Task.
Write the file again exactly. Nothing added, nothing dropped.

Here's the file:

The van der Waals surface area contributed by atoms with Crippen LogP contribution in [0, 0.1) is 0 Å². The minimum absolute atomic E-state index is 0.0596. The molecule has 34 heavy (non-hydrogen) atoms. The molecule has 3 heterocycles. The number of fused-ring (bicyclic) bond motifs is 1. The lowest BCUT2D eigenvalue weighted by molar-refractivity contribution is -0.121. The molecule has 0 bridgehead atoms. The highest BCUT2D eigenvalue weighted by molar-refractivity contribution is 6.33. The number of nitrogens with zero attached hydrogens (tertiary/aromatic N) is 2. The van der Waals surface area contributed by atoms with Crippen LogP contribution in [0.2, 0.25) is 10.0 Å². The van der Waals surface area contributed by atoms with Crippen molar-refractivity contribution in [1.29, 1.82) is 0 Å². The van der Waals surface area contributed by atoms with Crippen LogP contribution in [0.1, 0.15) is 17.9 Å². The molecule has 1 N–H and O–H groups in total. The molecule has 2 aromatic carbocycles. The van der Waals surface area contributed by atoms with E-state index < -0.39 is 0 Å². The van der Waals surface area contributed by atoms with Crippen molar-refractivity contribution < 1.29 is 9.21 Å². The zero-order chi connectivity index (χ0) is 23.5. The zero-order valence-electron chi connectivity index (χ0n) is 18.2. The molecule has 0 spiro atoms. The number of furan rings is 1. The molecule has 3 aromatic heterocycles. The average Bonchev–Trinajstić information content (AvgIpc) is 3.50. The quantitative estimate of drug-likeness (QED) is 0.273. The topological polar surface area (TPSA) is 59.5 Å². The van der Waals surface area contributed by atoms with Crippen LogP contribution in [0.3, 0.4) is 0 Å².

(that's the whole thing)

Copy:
The van der Waals surface area contributed by atoms with Crippen LogP contribution in [0, 0.1) is 0 Å². The minimum absolute atomic E-state index is 0.0596. The molecule has 34 heavy (non-hydrogen) atoms. The molecule has 3 heterocycles. The number of fused-ring (bicyclic) bond motifs is 1. The lowest BCUT2D eigenvalue weighted by molar-refractivity contribution is -0.121. The molecule has 0 bridgehead atoms. The highest BCUT2D eigenvalue weighted by molar-refractivity contribution is 6.33. The number of nitrogens with zero attached hydrogens (tertiary/aromatic N) is 2. The van der Waals surface area contributed by atoms with Crippen LogP contribution in [0.2, 0.25) is 10.0 Å². The van der Waals surface area contributed by atoms with Crippen molar-refractivity contribution in [1.29, 1.82) is 0 Å². The van der Waals surface area contributed by atoms with Crippen LogP contribution in [0.1, 0.15) is 17.9 Å². The molecule has 1 N–H and O–H groups in total. The molecule has 2 aromatic carbocycles. The van der Waals surface area contributed by atoms with E-state index < -0.39 is 0 Å². The van der Waals surface area contributed by atoms with Crippen molar-refractivity contribution < 1.29 is 9.21 Å². The zero-order chi connectivity index (χ0) is 23.5. The zero-order valence-electron chi connectivity index (χ0n) is 18.2. The molecule has 0 spiro atoms. The number of furan rings is 1. The molecule has 3 aromatic heterocycles. The average Bonchev–Trinajstić information content (AvgIpc) is 3.50. The quantitative estimate of drug-likeness (QED) is 0.273. The topological polar surface area (TPSA) is 59.5 Å². The van der Waals surface area contributed by atoms with Crippen LogP contribution in [0.3, 0.4) is 0 Å².